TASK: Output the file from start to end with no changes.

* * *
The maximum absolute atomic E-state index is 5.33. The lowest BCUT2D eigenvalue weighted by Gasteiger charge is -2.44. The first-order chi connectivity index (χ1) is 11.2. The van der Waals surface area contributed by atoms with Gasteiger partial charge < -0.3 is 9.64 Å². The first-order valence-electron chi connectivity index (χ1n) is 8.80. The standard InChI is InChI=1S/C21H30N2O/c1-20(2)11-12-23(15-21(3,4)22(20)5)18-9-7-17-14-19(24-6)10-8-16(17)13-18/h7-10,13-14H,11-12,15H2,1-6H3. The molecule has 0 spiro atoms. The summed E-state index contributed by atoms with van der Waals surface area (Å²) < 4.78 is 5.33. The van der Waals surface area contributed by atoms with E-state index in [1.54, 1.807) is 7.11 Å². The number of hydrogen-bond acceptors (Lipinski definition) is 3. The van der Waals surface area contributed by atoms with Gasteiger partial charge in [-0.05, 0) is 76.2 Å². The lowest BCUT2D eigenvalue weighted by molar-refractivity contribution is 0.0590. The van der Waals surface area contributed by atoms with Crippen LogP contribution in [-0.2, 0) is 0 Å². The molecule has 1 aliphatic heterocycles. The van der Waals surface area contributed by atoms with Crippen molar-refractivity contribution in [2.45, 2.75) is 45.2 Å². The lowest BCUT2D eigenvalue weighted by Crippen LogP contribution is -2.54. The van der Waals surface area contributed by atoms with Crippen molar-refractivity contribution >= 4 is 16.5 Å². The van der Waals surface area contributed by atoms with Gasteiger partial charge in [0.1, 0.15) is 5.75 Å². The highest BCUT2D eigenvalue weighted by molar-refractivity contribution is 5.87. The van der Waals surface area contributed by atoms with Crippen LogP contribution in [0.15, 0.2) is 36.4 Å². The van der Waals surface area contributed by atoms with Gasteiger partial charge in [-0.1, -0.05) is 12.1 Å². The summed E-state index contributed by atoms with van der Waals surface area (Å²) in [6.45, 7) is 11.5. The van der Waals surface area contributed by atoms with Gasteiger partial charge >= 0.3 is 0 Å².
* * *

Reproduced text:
The maximum absolute atomic E-state index is 5.33. The lowest BCUT2D eigenvalue weighted by Gasteiger charge is -2.44. The first-order chi connectivity index (χ1) is 11.2. The van der Waals surface area contributed by atoms with Gasteiger partial charge < -0.3 is 9.64 Å². The first-order valence-electron chi connectivity index (χ1n) is 8.80. The standard InChI is InChI=1S/C21H30N2O/c1-20(2)11-12-23(15-21(3,4)22(20)5)18-9-7-17-14-19(24-6)10-8-16(17)13-18/h7-10,13-14H,11-12,15H2,1-6H3. The molecule has 0 spiro atoms. The summed E-state index contributed by atoms with van der Waals surface area (Å²) < 4.78 is 5.33. The van der Waals surface area contributed by atoms with E-state index in [1.54, 1.807) is 7.11 Å². The number of hydrogen-bond acceptors (Lipinski definition) is 3. The van der Waals surface area contributed by atoms with Gasteiger partial charge in [-0.05, 0) is 76.2 Å². The lowest BCUT2D eigenvalue weighted by molar-refractivity contribution is 0.0590. The van der Waals surface area contributed by atoms with Crippen LogP contribution in [-0.2, 0) is 0 Å². The molecule has 1 aliphatic heterocycles. The van der Waals surface area contributed by atoms with Crippen molar-refractivity contribution in [2.45, 2.75) is 45.2 Å². The lowest BCUT2D eigenvalue weighted by Crippen LogP contribution is -2.54. The van der Waals surface area contributed by atoms with Crippen molar-refractivity contribution >= 4 is 16.5 Å². The van der Waals surface area contributed by atoms with Gasteiger partial charge in [0.1, 0.15) is 5.75 Å². The highest BCUT2D eigenvalue weighted by molar-refractivity contribution is 5.87. The van der Waals surface area contributed by atoms with Crippen LogP contribution in [0.15, 0.2) is 36.4 Å². The van der Waals surface area contributed by atoms with Gasteiger partial charge in [-0.1, -0.05) is 12.1 Å². The summed E-state index contributed by atoms with van der Waals surface area (Å²) in [6.45, 7) is 11.5. The van der Waals surface area contributed by atoms with Gasteiger partial charge >= 0.3 is 0 Å².